Chinese firm to sell US health supplements

Updated: 2013-04-18 12:00

By Yu Wei in San Francisco (China Daily)

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Nutritional-supplement maker NBTY Inc has formed an alliance with Qin Shan Tang to be the exclusive distributor on the Chinese mainland of the US company's Radiance supplement targeted at consumers in late middle age.

Xia Junbo, managing director of subsidiary NBTY China, said his company, which specializes in health care products for the elderly, can use the partnership to help develop the market for supplements and vitamins for older Chinese.

The agreement is a way to bring advanced health-care research and products made to international standards to China while giving elderly consumers more choices, Xia said.

NBTY, based in Ronkonkoma, New York, produces and sells a variety of vitamins and nutritional supplements worldwide, under its own Nature's Bounty brand and as a third-party manufacturer for other brands.

The company established a representative office in Beijing in 2005 and began selling its products in China two years later.

Qin Shan Tang is selling four forms of NTBY's Radiance, with different enzyme formulations: nitric oxide composite tablets, coenzyme Q10 soft capsules, nattokinase capsules and glucosamine chondroitin capsules. According to the companies, the products contain natural ingredients specially formulated for elderly Chinese.

Demand for health care products including supplements is expected to increase along with China's higher incomes and living standards.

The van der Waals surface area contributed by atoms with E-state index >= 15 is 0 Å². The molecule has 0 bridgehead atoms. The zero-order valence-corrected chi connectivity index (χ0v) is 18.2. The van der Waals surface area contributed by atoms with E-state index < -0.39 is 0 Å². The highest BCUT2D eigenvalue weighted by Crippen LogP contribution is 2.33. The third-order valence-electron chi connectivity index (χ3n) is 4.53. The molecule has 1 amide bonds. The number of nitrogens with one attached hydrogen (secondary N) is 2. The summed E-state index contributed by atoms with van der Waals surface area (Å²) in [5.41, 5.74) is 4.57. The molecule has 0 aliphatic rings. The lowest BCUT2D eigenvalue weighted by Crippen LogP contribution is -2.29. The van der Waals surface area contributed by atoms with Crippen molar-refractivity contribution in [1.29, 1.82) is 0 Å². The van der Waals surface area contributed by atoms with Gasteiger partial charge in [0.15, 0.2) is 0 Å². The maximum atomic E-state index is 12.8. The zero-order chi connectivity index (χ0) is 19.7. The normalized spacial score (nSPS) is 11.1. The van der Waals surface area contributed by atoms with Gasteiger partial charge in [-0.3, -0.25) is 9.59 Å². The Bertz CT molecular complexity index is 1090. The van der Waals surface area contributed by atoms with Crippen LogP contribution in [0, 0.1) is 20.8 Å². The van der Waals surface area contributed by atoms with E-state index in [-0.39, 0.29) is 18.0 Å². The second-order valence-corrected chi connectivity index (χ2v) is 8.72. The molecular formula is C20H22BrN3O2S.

According to the China Health Care Association, 644 kinds of nutritional supplements have been exported to China over the past 15 years, with 63 percent coming from the US.

"China has one of the fastest-growing obesity and diabetes rates in the world, yet I see a trivial demand for any healthy beverages or food," said Barry Popkin, an economist and nutrition epidemiologist who heads the Interdisciplinary Center for Obesity at the University of North Carolina at Chapel Hill.

"American nutritional products are trustworthy in their nutritional contents and will not have any contamination. This is a big issue in China and I suspect they have great potential. The problem is Chinese demand. The population is not educated as to what are healthy foods and beverages and focus more on misleading advertisements than true ways to improve their health," Popkin said.

US-based Amway Corp, a direct-selling company that uses multilevel marketing to distribute vitamins, cosmetics and other consumer goods, is one of the biggest foreign players in the Chinese market. It has seen tremendous growth in its businesses.

Sales in China, Amway's biggest market, reached 27.1 billion yuan ($4.34 billion) in 2012, compared with 26.7 billion yuan the previous year.

In 2012, the introduction of the Amway eSpring water-filtration system in China became the company's biggest product launch ever. First-year sales are projected to exceed $500 million, the company said in a statement.

Su Ye, who is pursuing a master's degree in art at the University of Florida, said that every time she returns home to China, her family and friends ask her to bring health supplements. Fish oil, grape-seed extract and vitamins are top requests, she said.

"They just love American nutritional products, thinking those made-in-US products are of better quality with a lower price," Su said. "It would be great if more US nutritional supplement companies could directly sell in China, at roughly the same price as in the US."